Team GB’s teenage sensation Sky Brown picked up bronze in the park skateboarding final to deny Japan a clean sweep of the medals and write her name into the record books.
The 13-year-old was already making history at Tokyo 2020 as the youngest British Olympian at a Summer Games, and she held her nerve during the final run to post 56.47 and earn a brilliant bronze - making her GB's youngest-ever Olympic medallist.
Sakura Yosozumi, 19, won gold with a 60.09 enough to beat 12-year-old Kokona Hiraki, who took a sensational silver, while it was agony for 15-year-old world champion Misugu Okamoto, who stumbled in each run and finished fourth overall.
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Already an X Games gold medallist, Brown – who also won bronze at the 2019 worlds and is ranked third in the world– can add an Olympic bronze to her collection after a breathless final saw her in and out of the medal positions before eventually beating Okamoto.
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The essence of park skateboarding is to score as highly as possible (on a scale of 0-100) by performing tricks either mid-air or along the coping of the hollowed-out course, and in the final each skateboarder had three 45-second runs with only their best score determining where they ranked.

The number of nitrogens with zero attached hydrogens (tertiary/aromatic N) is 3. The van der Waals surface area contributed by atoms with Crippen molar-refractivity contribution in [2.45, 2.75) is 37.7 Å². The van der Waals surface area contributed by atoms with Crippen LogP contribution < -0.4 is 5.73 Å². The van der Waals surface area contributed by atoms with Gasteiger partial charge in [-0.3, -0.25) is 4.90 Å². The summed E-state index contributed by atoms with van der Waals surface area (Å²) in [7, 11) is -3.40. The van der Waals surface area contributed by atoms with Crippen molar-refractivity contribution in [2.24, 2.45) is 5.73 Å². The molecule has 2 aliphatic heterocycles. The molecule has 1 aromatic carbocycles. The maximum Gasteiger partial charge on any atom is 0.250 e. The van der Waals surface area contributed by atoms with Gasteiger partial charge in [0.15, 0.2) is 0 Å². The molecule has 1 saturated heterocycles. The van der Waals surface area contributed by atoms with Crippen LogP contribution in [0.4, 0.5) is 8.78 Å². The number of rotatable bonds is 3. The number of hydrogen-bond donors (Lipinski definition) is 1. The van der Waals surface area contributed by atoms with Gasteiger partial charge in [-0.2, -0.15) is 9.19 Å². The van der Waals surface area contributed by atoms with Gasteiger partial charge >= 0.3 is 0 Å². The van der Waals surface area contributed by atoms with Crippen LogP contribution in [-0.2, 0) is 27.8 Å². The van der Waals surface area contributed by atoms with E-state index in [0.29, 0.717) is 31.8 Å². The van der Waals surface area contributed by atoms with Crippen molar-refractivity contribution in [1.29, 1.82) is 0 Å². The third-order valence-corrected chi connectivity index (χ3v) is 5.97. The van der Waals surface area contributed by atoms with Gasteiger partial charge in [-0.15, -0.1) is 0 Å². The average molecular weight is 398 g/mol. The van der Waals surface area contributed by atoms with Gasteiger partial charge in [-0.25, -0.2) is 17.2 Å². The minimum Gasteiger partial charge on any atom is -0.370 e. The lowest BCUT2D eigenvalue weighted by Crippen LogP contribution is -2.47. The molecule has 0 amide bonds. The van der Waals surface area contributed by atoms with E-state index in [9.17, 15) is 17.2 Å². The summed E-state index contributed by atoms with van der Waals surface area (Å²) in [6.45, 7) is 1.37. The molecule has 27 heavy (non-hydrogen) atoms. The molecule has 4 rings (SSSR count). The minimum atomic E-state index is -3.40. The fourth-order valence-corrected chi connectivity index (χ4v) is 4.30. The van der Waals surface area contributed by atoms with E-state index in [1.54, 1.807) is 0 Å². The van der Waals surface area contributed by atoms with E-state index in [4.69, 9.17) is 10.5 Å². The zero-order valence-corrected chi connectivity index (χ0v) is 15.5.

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The skaters went out in reverse order, meaning Brown – who scored 57.40 in qualifying – was second last and Okamoto the only athlete going after her.
This gave Brown a chance to put the pressure on her rival, but before the pair went out it was world No 2 Yosozumi who lay down the marker as back-to-back 540s helped her post 60.09 in her opening run.
Hiraki, 12, almost matched her with a 58.05, and afterwards Brown took to the course and recorded a 47.53 when she couldn’t quite land a kickflip indy.
Okamoto stumbled too and was only able to record 20.68 in her first run, but despite the low score it looked clear Brown would be competing for the medals against the Japanese trio.
Leader Yosozumi could not better her score in her second run, while Hiraki was marginally behind the top score when posting 59.04.

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It was then Brown’s turn once more, and she could not stick the kickflip indy for a second time as a score of 47.37 was just 0.2 off her first run.
Brown remained in the bronze medal position, but world No 1 Okamoto then replaced her in third, although her 53.58 could have been more had she landed the kickflip indy herself.
That made it a Japanese 1-2-3 heading into the final run, and with Yosozumi unable to improve on her 60.09, it was then down to Hiraki, Brown and Okamoto to push her out of the gold medal spot.

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Hiraki fell early but remained in second, and it was then all eyes on Brown for her final run.
Brown landed the kickflip indy at the third time of asking, and a 540 to finish helped her post 56.47 to move into third with just Okamoto to go.
It was heartbreak for Okamoto as she was unable to land her big trick once again, and that meant Brown did enough for bronze while Yosozumi claimed a historic gold.
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